What Roads Really Say About Us
In a small town in Illinois, that once claimed four hotels and now has none, there is a roundabout. It use to have a flagpole in the middle of it, but that too has vanished with time. At the end of WW1, there was a big celebration. People gathered at the flagpole, marched around it, and with pomp and circumstance celebrated the end of the war.
Last month I was recalling my great-uncle telling me about this as we stood on the sidewalk near the roundabout. It came to mind because of the 100th anniversary of that event. The world was celebrating on a big stage but larger than life moments are constructed from smaller singular events in our lives.
It occurs to me that roads – and places like that roundabout - say a lot about who we are as a species. And looking to our past is a good way to judge what I am saying here. For our history is ripe with roads changing our destiny or being referenced in culture.
Would America be America if Lewis and Clark hadn't journeyed to the West Coast and back? That led to the Oregon Trail, the 49ers (not the football team, sorry NFL fans), and our coast to coast expansion.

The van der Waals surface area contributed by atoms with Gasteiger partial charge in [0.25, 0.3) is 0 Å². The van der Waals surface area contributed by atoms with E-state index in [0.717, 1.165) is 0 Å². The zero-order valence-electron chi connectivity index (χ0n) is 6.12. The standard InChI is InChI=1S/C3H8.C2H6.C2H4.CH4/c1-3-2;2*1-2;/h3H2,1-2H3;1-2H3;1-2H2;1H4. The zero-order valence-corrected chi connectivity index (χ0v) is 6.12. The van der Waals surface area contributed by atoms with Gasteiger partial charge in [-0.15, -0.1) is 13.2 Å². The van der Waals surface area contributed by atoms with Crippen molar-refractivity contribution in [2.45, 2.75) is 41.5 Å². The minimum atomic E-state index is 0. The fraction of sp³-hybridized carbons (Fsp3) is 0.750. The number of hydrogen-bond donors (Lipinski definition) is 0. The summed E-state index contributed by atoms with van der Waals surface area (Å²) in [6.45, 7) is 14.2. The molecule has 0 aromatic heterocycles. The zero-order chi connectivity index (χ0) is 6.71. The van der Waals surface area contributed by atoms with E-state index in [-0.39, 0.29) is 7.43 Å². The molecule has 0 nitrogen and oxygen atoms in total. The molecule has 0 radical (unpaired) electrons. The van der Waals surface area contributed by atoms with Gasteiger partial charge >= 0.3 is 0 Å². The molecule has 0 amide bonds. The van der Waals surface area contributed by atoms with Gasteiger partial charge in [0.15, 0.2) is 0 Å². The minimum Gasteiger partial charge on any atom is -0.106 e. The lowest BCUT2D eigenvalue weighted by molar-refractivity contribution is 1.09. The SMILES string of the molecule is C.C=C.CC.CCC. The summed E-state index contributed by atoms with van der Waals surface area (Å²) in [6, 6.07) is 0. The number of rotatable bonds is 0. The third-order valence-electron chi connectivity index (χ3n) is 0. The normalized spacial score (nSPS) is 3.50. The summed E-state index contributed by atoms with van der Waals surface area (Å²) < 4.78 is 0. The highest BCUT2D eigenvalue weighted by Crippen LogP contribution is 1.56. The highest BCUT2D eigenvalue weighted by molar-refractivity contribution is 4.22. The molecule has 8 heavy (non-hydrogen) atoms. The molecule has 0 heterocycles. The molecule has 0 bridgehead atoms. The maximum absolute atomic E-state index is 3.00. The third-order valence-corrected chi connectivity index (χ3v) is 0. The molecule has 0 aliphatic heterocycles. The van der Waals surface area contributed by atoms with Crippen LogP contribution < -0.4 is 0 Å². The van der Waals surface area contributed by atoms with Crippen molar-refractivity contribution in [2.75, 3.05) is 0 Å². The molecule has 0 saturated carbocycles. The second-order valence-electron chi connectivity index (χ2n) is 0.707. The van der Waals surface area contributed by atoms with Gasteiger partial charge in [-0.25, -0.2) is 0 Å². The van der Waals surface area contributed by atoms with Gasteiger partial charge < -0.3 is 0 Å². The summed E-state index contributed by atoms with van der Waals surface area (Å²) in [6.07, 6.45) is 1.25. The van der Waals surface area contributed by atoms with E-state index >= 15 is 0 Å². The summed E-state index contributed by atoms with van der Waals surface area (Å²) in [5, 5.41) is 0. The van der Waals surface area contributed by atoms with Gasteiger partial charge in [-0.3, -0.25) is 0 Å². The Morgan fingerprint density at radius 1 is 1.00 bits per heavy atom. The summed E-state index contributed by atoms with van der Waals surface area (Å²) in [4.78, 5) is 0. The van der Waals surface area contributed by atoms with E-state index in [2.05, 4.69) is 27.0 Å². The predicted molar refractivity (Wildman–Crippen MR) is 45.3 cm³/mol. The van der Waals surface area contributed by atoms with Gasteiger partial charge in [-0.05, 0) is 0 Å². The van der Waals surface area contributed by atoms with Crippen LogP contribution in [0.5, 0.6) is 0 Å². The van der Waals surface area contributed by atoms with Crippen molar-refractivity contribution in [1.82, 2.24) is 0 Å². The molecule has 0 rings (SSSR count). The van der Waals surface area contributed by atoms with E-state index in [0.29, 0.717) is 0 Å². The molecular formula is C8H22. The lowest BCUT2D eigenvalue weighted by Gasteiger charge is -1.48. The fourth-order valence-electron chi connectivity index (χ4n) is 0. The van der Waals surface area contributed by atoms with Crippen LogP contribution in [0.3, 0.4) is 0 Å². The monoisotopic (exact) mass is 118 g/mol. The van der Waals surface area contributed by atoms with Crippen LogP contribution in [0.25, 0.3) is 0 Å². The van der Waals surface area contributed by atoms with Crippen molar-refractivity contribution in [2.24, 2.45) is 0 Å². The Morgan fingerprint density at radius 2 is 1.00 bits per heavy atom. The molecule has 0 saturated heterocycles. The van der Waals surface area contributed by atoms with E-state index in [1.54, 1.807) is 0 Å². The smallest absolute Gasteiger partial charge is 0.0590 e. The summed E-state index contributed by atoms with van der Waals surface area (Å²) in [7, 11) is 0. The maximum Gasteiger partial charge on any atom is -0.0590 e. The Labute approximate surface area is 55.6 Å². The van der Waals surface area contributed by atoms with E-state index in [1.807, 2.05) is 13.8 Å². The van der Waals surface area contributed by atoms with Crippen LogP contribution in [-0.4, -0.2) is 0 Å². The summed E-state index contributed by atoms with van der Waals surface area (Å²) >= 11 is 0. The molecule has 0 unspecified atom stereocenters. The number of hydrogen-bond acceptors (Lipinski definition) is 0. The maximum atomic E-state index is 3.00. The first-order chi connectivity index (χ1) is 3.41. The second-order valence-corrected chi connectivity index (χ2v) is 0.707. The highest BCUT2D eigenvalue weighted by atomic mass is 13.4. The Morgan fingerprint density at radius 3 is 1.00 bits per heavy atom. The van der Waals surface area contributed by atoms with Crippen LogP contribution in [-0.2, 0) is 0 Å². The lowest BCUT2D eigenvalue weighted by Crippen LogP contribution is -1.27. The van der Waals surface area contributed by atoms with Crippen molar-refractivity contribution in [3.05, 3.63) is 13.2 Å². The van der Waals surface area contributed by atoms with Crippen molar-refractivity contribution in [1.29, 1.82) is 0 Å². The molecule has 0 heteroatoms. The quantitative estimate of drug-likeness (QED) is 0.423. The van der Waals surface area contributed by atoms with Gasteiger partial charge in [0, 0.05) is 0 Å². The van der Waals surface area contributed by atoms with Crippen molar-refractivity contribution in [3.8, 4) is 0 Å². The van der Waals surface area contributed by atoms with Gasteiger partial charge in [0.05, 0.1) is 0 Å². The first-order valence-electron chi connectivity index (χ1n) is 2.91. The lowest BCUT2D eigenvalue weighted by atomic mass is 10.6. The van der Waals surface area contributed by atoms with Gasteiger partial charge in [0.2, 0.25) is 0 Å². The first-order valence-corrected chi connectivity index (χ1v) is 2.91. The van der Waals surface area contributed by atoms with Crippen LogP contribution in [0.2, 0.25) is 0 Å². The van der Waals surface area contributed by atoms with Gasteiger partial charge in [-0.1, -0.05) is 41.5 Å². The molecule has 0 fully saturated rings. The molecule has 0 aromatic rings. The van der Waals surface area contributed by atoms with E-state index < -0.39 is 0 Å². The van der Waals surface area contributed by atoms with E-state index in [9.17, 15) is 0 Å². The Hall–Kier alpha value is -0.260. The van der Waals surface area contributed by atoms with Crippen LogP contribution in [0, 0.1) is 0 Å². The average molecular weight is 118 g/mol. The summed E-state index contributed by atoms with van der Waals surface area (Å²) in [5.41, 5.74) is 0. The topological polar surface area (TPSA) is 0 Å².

“All roads lead to Rome” wasn't simply a saying, it was a fact. Romans understood that roads connect people and offer different cultures to come together in peace. Roads were also a source of power. Have a question, need an answer, travel to Rome to get it. Go to any ancient city in the Middle East and you'll find roads named for a destination. The Old City of Jerusalem for instance has the Jaffa Gate and the Damascus Gate where the Roman road runs alongside.
But it isn't simply connectivity. Roads also represent exploration. We love to explore. Whether it is to find out what's on the other side of the Alleghenies or to drive down a back road we've never been on before, we love to make the trek.
In the mid-20th century, Americans made it a ritual. Was there anything more American than the road trip? Just 'hop in the car and go' gave us travel centers where you could hitch a ride with complete strangers; convertibles so the wind could blow our hair as we went; “On The Road' so we could read about the lifestyle of those who never left the journey; the great Sturgis Bike Rally for those who prefer two wheels instead of four; and in some respect Disneyland where we just piled the kids into a station wagon (once owned by a Griswold) for a weekend visit to Mickey.
Roads we build aren't simply for going to work or the quick trip to pick up a pizza, they are representative of our very instinct to go explore the world that exist beyond our horizon. They say Virtual Reality will offer the same experience without leaving the front room. That may be so but the people seen in V.R. won't be real like the ones around that flagpole a century ago. The only way to see and meet the real people is find out where that road in front of the house leads. The only way to do that is to get in the car and go. You can't be certain of what you'll find or experience but be assured, the journey defines you.